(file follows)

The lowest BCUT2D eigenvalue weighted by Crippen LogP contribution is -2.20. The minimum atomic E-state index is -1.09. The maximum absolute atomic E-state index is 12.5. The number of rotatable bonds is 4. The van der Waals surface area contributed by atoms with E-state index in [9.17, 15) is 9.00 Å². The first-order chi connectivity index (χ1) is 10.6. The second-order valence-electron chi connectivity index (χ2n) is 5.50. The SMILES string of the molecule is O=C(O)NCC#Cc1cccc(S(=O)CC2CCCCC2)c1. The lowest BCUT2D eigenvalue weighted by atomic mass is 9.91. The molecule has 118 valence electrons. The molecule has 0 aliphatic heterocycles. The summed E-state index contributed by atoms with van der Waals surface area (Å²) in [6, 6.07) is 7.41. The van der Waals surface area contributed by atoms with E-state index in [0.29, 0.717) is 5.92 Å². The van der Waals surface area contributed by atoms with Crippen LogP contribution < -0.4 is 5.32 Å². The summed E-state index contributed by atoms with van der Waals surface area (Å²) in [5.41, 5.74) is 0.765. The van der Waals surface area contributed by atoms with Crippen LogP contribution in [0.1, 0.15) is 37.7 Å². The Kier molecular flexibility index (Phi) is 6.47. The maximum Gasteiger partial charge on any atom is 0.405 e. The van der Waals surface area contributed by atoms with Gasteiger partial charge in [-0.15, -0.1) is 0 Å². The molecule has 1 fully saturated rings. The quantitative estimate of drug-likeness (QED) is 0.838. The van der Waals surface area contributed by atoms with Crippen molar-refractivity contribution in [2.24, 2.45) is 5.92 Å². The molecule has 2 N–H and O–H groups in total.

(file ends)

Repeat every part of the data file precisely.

The lowest BCUT2D eigenvalue weighted by Crippen LogP contribution is -2.20. The minimum atomic E-state index is -1.09. The maximum absolute atomic E-state index is 12.5. The number of rotatable bonds is 4. The van der Waals surface area contributed by atoms with E-state index in [9.17, 15) is 9.00 Å². The first-order chi connectivity index (χ1) is 10.6. The second-order valence-electron chi connectivity index (χ2n) is 5.50. The SMILES string of the molecule is O=C(O)NCC#Cc1cccc(S(=O)CC2CCCCC2)c1. The lowest BCUT2D eigenvalue weighted by atomic mass is 9.91. The molecule has 118 valence electrons. The molecule has 0 aliphatic heterocycles. The summed E-state index contributed by atoms with van der Waals surface area (Å²) in [6, 6.07) is 7.41. The van der Waals surface area contributed by atoms with E-state index in [0.29, 0.717) is 5.92 Å². The van der Waals surface area contributed by atoms with Crippen LogP contribution < -0.4 is 5.32 Å². The summed E-state index contributed by atoms with van der Waals surface area (Å²) in [5.41, 5.74) is 0.765. The van der Waals surface area contributed by atoms with Crippen LogP contribution in [0.1, 0.15) is 37.7 Å². The Kier molecular flexibility index (Phi) is 6.47. The maximum Gasteiger partial charge on any atom is 0.405 e. The van der Waals surface area contributed by atoms with Gasteiger partial charge in [-0.15, -0.1) is 0 Å². The molecule has 1 fully saturated rings. The quantitative estimate of drug-likeness (QED) is 0.838. The van der Waals surface area contributed by atoms with Crippen molar-refractivity contribution in [2.24, 2.45) is 5.92 Å². The molecule has 2 N–H and O–H groups in total.